• Infections like malaria and measles precipitate acute malnutrition and aggravate the existing nutritional deficit.
    • Arbitrariness and inter-state-variation in determining a household's BPL status results in arbitrary identification of hunger.
    • Negligence towards micro-nutrient deficiency (hidden hunger) and inadequate knowledge among mothers regarding nutrition and breast-feeding.

What Initiatives have been launched to Tackle Malnutrition?

  • POSHAN Abhiyaan: The government of India has launched the National Nutrition Mission (NNM) or POSHAN Abhiyaan to ensure a “Malnutrition Free India” by 2022.
  • Anemia Mukt Bharat Abhiyan: Launched in 2018, the mission aims at accelerating the annual rate of decline of anaemia from one to three percentage points.
  • The National Food Security Act (NFSA), 2013: It aims to ensure food and nutrition security for the most vulnerables through its associated schemes and programmes, making access to food a legal right.
  • Pradhan Mantri Matru Vandana Yojana (PMMVY): Rs.6,000 is transferred directly to the bank accounts of pregnant women for availing better facilities for their delivery.
  • Integrated Child Development Services (ICDS) Scheme: It was launched in 1975 and the scheme aims at providing food, preschool education, primary healthcare, immunisation, health check-up and referral services to children under 6 years of age and their mothers.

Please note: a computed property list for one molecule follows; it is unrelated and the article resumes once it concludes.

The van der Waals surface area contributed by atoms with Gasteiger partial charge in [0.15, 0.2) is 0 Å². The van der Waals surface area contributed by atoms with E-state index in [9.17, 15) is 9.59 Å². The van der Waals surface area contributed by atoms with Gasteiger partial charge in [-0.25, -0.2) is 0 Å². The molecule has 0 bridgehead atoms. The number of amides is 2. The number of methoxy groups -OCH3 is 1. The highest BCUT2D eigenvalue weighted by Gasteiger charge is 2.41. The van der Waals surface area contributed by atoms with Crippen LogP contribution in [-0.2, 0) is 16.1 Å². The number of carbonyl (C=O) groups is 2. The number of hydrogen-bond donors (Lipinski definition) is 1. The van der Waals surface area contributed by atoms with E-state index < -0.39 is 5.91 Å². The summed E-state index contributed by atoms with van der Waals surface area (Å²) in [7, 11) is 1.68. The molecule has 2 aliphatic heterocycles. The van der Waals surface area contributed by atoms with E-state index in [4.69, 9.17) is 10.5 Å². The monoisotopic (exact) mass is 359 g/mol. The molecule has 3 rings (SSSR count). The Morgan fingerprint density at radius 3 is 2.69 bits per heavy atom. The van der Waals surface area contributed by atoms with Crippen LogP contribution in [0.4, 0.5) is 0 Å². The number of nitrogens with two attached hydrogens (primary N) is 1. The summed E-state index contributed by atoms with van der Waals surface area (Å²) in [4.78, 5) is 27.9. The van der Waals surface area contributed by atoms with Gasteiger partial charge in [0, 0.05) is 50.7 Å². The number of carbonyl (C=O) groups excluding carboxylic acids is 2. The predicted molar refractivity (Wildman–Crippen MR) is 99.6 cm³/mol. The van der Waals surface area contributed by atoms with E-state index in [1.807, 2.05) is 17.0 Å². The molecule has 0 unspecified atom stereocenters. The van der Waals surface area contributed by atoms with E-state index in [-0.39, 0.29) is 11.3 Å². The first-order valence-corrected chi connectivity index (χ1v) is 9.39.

• Eat Right India and Fit India Movement are some other initiatives to promote healthy eating and healthy lifestyle.

What Should be the Reorganisation Principles for Nutrition Success?

  • Vesting in grassroot level administration (Gram Panchayat, Gram Sabha and other community organisations), the responsibility of education, health, nutrition, skills and diversified livelihoods.
  • Operationalising village-specific planning process with decentralised financial resources.
  • Assessing (and accordingly increasing) (a) the need for additional caregivers with capacity development to ensure household visits and (b) the intensity of monitoring needed for outcomes in nutrition.
  • Encouraging diversity of local food including millets, served hot.
  • Intensifying behaviour change communication.
  • Institutionalising monthly health days at every Anganwadi centre with community connection and parental involvement.
  • Creating a platform for adolescent girls in every village for empowerment and for diversified livelihoods through skills.


Nutrition as a subject calls for a whole-of-government and whole-of-society approach. Technology can at best be a means and monitoring too has to become local. Panchayats and community organisations are the best way forward.

UPSC Civil Services Examination, Previous Year Questions (PYQs)


Q. Which of the following are the objectives of ‘National Nutrition Mission’? (2017)

  1. To create awareness relating to malnutrition among pregnant women and lactating mothers.
  2. To reduce the incidence of anaemia among young children, adolescent girls and women.
  3. To promote the consumption of millets, coarse cereals and unpolished rice.
  4. To promote the consumption of poultry eggs.

Select the correct answer using the code given below:

(a) 1 and 2 only
(b) 1, 2 and 3 only
(c) 1, 2 and 4 onlyb 
(d) 3 and 4 only

Ans: (a)


Q. Can the vicious cycle of gender inequality, poverty and malnutrition be broken through microfinancing of women SHGs? Explain with examples. (2021)

Source: IE